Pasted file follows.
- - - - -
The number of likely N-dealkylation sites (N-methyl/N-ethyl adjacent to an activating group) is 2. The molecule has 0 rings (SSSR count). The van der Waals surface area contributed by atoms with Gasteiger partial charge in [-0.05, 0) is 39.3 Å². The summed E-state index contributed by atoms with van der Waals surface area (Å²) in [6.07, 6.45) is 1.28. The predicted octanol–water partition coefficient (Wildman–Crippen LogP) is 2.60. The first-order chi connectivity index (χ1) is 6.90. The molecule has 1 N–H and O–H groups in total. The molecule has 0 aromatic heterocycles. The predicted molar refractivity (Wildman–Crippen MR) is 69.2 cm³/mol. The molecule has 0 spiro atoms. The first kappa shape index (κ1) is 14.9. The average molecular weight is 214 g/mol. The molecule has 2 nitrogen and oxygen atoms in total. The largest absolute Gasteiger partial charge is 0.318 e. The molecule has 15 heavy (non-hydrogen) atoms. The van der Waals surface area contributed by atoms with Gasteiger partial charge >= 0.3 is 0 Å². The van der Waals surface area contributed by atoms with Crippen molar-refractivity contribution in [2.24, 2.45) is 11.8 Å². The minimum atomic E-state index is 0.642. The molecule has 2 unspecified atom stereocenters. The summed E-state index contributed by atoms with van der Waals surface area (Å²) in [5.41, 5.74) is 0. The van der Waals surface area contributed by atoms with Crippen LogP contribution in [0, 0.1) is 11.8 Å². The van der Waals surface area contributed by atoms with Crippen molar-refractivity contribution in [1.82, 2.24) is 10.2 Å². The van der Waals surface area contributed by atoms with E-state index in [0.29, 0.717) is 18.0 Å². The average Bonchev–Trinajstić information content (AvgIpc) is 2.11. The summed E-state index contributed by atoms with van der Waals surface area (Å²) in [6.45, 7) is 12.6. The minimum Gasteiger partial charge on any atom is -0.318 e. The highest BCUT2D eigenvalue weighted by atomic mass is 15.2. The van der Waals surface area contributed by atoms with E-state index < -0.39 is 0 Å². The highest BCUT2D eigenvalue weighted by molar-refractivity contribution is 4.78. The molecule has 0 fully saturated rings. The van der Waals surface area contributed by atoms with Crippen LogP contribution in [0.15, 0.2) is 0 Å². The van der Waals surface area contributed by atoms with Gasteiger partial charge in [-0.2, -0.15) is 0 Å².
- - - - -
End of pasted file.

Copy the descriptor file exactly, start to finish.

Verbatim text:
The number of likely N-dealkylation sites (N-methyl/N-ethyl adjacent to an activating group) is 2. The molecule has 0 rings (SSSR count). The van der Waals surface area contributed by atoms with Gasteiger partial charge in [-0.05, 0) is 39.3 Å². The summed E-state index contributed by atoms with van der Waals surface area (Å²) in [6.07, 6.45) is 1.28. The predicted octanol–water partition coefficient (Wildman–Crippen LogP) is 2.60. The first-order chi connectivity index (χ1) is 6.90. The molecule has 1 N–H and O–H groups in total. The molecule has 0 aromatic heterocycles. The predicted molar refractivity (Wildman–Crippen MR) is 69.2 cm³/mol. The molecule has 0 spiro atoms. The first kappa shape index (κ1) is 14.9. The average molecular weight is 214 g/mol. The molecule has 2 nitrogen and oxygen atoms in total. The largest absolute Gasteiger partial charge is 0.318 e. The molecule has 15 heavy (non-hydrogen) atoms. The van der Waals surface area contributed by atoms with Gasteiger partial charge >= 0.3 is 0 Å². The van der Waals surface area contributed by atoms with Crippen molar-refractivity contribution in [2.24, 2.45) is 11.8 Å². The minimum atomic E-state index is 0.642. The molecule has 2 unspecified atom stereocenters. The summed E-state index contributed by atoms with van der Waals surface area (Å²) in [5.41, 5.74) is 0. The van der Waals surface area contributed by atoms with Crippen LogP contribution in [0, 0.1) is 11.8 Å². The van der Waals surface area contributed by atoms with Crippen molar-refractivity contribution in [1.82, 2.24) is 10.2 Å². The van der Waals surface area contributed by atoms with E-state index in [0.29, 0.717) is 18.0 Å². The average Bonchev–Trinajstić information content (AvgIpc) is 2.11. The summed E-state index contributed by atoms with van der Waals surface area (Å²) in [6.45, 7) is 12.6. The minimum Gasteiger partial charge on any atom is -0.318 e. The highest BCUT2D eigenvalue weighted by atomic mass is 15.2. The van der Waals surface area contributed by atoms with E-state index < -0.39 is 0 Å². The highest BCUT2D eigenvalue weighted by molar-refractivity contribution is 4.78. The molecule has 0 fully saturated rings. The van der Waals surface area contributed by atoms with Crippen LogP contribution in [0.15, 0.2) is 0 Å². The van der Waals surface area contributed by atoms with Gasteiger partial charge in [-0.2, -0.15) is 0 Å².